|Birth: ||Apr. 9, 1919|
|Death: ||Jun. 6, 1944|
LT Joe Gregory from C Company, 146th Engineer Combat Battalion, was Officer—in—Charge of Boat Crew #10, to which was assigned Ensign Lawrence Karnowski's NCDU—45. They made the crossing on LCT(A) 2425, with its 3 Sherman tanks. Like other men preparing to land on Omaha Beach, they were encouraged by the massive pre—assault bombardment. Then it was time to go. Two miles off Easy Red Beach sector Boat Team #10 boarded their 50' LCM in foggy conditions at 2:30 a.m. for the run ashore. During the boat transfer, Ens. Karnowski lost his helmet. He would go through D—Day bareheaded. Motor churning and fog rising, Easy Red was sighted in faint outline at 6:10 a.m. Fifteen minutes later they were on the beach. Ens. Karnowski's war diary tells the rest:
'LT Gregory and his men pulled off their rubber boat, let it go, then headed for the dune line and their obstacles. We disembarked as two 88mm. shells dropped near our LCM and got busy tying charges to our assigned obstacles. Two of my men tied the rubber boat with our demolitions to a piling. The first (detonation) shot, fired at 0650 hrs., went magnificently; smoke billowed and the obstacles were blown to bits. Machine gun fire erupted immediately, keeping us on our bellies. My top man Chief Conrad Millis couldn't resign himself to crawling; too slow for him. So he took off running with a roll of primacord and quickly placed several more charges, but machine gun fire cut him down. He was the only man I lost that day, the best one I had. It took a lot longer to prepare and detonate the second shot because the tide was coming in fast, and infantry, 10 minutes behind schedule, were filtering through us. I just had enough time, as our danger flare went up, to grab a soldier from behind one of the charged pilings before our second shot went off at 0705 hrs. During this time Gunner's Mate Bob Svendsen carried wounded fellow Gunner's Mate Gale Fant all the way to the dune line with machine gun fire chasing him the whole way.
'Now in water up to our knees, we were almost to where LT Gregory and his men had started. They'd done a great job, clearing the entire 50 yd. wide gap. Several pilings remained between our two sectors and LT Gregory insisted on getting them. A tall man, he waded and swam to each piling as we threw the charges to him. Triggering each one separately, he destroyed all three. Jerry shellfire was now really pouring in. Coming in on the almost high tide were bodies. Jeeps, tanks and small boats were piling up on the beach. Three LCIs (Landing Craft Infantry) spotted our gap and came on in. While they unloaded, we loaded out our wounded. (By this time Millis had been lost and 5 others from NCDU—45 wounded) The situation became worse as we lay behind the dunes.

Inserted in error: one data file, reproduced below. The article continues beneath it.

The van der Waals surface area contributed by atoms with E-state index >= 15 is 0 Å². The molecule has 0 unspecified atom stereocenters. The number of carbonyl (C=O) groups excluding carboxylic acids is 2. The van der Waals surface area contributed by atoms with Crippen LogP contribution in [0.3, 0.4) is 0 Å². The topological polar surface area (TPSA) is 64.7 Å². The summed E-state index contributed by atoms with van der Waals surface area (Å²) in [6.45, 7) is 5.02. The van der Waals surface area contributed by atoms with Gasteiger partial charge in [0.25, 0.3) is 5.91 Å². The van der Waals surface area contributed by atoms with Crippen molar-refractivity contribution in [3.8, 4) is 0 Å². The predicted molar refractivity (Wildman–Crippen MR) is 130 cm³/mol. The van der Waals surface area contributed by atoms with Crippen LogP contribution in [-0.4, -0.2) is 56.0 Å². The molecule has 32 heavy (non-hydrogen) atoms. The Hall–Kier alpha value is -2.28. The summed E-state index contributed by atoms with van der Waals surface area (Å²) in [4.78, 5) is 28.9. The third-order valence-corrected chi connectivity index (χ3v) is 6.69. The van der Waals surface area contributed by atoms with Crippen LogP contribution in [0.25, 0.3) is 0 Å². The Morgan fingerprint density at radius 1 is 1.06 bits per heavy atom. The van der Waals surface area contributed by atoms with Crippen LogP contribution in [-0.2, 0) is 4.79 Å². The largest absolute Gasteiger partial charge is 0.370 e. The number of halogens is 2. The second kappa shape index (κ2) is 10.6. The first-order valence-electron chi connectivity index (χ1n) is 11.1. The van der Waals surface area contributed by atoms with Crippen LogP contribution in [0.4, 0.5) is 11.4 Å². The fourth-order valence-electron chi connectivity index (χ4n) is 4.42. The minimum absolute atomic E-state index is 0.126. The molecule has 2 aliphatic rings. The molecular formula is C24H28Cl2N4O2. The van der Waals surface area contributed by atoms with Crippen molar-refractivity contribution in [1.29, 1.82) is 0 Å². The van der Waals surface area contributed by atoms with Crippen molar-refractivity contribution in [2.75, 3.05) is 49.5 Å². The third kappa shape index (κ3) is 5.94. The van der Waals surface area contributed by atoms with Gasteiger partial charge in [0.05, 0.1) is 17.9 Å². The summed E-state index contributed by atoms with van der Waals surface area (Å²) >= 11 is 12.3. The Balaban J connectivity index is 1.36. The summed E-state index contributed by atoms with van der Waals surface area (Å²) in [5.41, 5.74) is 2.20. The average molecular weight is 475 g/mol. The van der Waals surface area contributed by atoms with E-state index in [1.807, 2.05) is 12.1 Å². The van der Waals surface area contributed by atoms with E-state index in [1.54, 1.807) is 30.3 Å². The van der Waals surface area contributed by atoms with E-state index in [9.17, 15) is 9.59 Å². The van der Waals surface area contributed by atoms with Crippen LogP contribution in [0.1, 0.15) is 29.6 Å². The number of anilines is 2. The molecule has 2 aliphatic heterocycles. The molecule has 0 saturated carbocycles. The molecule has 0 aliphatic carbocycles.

Then one of the soldiers spotted a Jerry to our front on a footpath and took off after him. His fellow infantrymen followed. LT Gregory and I rounded up our remaining men and sent them ahead to the hillside for protection. An emergency first—aid station had been set up near the path and wounded were being treated. We were nearing it when a large shell scored a direct hit. Gregory, 5' in front of me, was hit badly in the stomach and legs. I rolled him over to attend to his wounds. He kept saying he wouldn't recover. We talked about the beach job. He was happy that we had completed our assignment. Then he collapsed and died.'
For their selfless valor and extraordinary heroism on Bloody Omaha, LT Ross and Ens. Karnowski were awarded the Distinguished Service Cross and Navy Cross, second only to the Medal of Honor. LT Joe Gregory was awarded, posthumously, the Distinguished Service Cross.
Jasper J Gregory (1893 - 1964)
Agnes Rosetta Eager Gregory (1892 - 1968)
Elko City Cemetery
Maintained by: Ted and Kathleen (Hulet)...
Originally Created by: Joe Gibbens
Record added: Jul 29, 2009
Find A Grave Memorial# 40021130
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